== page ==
Years after a truly great aesthetic becomes an institution, it sometimes becomes far too easy to forget the people behind the patterns.
That’s the soul of hand woven rugs, after all — a ‘personality’ in the intricacies of any piece that communicates beauty on a level so simple, yet so sublime. In this way, to understand that the Scandinavian design movement was as much a renaissance of personalities as it was of design is, perhaps, to understand it on the finest level. The bold futurists of counterculture and craft alike — especially women — weaving these aesthetics so ahead of their time set the tone for a revolution inherent to both the 1920s and the mid-century modern renaissance in rugs alike; one forever changing the idea of beauty and functionality in architecture, design, home furnishings and so far beyond.
One could spend a lifetime learning all the names, utmost and unsung, and still only scratch the surface. As futile of an effort as might be to capture, let alone do justice, to the lives of these legends, today we hope to shed a light on a few of our most inspiring master weavers of Sweden whose works have particularly influenced our own collection:
A futurist ahead of her time, the profound impact of Märta Måås-Fjetterström is felt so fiercely long after her time that the name ‘Märta Måås’ is synonymous with the Scandinavian aesthetic well beyond the courts of connoisseurs.
Born in Sweden in 1873, Måås-Fjeterström’s famed workshop in Båstad was the womb of a woven revolution since 1919. From that incubator some of the most prolific names and profound rugs and textiles in history rose to prominence. Her experimentations with color, abstraction of folk-art into geometric form, and finely woven masterpieces drew the attention of an international audience — particularly the avant garde of France not but a few years leading up to the historic International Exhibition of Modern Decorative and Industrial Arts.
To be inspired by her works, as we have, is natural, but to know that without Måås-Fjeterström’s ‘Swedish Deco’ that there would truly be no Art Deco movement is imperative to know her impact on a grateful craft.
If we can be so bold to say the world owes the lion’s share of its beginnings to icons like Måås-Fjeterström, we might as well be blunt to say we owe the survival of the Scandinavian aesthetic to her contemporary — the genius Barbro Lundberg-Nilsson, who would inherit the Båstad workshop and take over for the next 40 pivotal years.
The daughter of recognized designer and architect Erik Lundberg, Nilsson began her education at the acclaimed Brunssons vävskola and Tekniska school in Stockholm (today known as Konstfack).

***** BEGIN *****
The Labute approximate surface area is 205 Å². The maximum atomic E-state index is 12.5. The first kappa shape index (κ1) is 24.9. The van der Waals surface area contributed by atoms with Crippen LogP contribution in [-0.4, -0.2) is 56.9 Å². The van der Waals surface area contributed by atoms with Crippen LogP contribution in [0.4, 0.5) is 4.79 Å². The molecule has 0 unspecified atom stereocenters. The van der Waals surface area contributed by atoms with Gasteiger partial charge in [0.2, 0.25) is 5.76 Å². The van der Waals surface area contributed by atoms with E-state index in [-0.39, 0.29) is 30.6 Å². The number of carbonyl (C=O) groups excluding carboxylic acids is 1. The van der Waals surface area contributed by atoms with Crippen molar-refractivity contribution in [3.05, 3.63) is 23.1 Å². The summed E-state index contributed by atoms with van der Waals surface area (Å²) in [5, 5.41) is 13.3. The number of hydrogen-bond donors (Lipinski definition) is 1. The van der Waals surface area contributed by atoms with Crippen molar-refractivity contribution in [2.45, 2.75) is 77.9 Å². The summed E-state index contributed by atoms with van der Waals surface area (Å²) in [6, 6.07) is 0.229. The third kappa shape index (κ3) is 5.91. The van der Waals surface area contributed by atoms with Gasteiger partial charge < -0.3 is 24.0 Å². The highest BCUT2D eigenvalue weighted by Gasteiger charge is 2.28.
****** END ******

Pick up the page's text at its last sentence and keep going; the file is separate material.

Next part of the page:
No small part of what set Nilsson apart from other Scandinavian textile artists of the 20th century was that she was also a master of various weaving styles and techniques; a perpetual student of her craft and a kindred spirit to Märta Måås as her lead designer, with the two often sharing a notable signature among their coveted classics in rug auctions today.
Behind every great weaver is team — or in the case of Måås-Fjetterström and Lundberg-Nilsson, a legion of devoted students with a new standard of excellence to meet.
As Nilsson’s former student, Marianne Richter would eventually join the Båstad workshop and contribute some of its finest works. Cheerful colors, dramatic movement, less-traditional symmetry — some of the many calling cards of a Richter rug in their countless coveted traits today.
Among countless accolades, Richter earned a name for herself in an especially daring project — a ‘tapestry’ gifted to the United Nations on behalf of Sweden in 1952. At a stunning 22’11” wide and 72’2” long, the curtain was once the largest of its kind in the woven world. Just as importantly, it was one of the most vital commissions in Richter’s mid-century tenure at the MMF workshop.
A literal noble among figurative Scandinavian royalty, Swedish Prince Sigvard Oscar Fredrik was later known as Sigvard Bernadotte having forfeited his title when he married his first wife. Born in 1907, Bernadotte’s most prolific works for the legendary George Jensen especially exemplified the fervor of ‘functionalism’ inherent to Scandinavian style.
Spanning everything in decor from luxe tableware to fine textiles, Bernadotte was the epitome of a Renaissance Man in his time, both for his patronage of the arts and his progressive contributions in the ‘form follows function’ attitude of mid-century designs. While not the only man among the many women in this era, Bernadotte was arguably an embodiment of the Swedish Modernist attitude.
Bernadotte’s rugs and flat weaves, too, embodied the clean, livable presence of Scandinavian minimalism that would endure long after his death in 2002. While all antique and vintage Scandinavian rugs and Kilims are particularly rare to find, Bernadotte’s favor of the mesmeric, yet never-monotonous pattern continues to stand out in his seldom-curated works.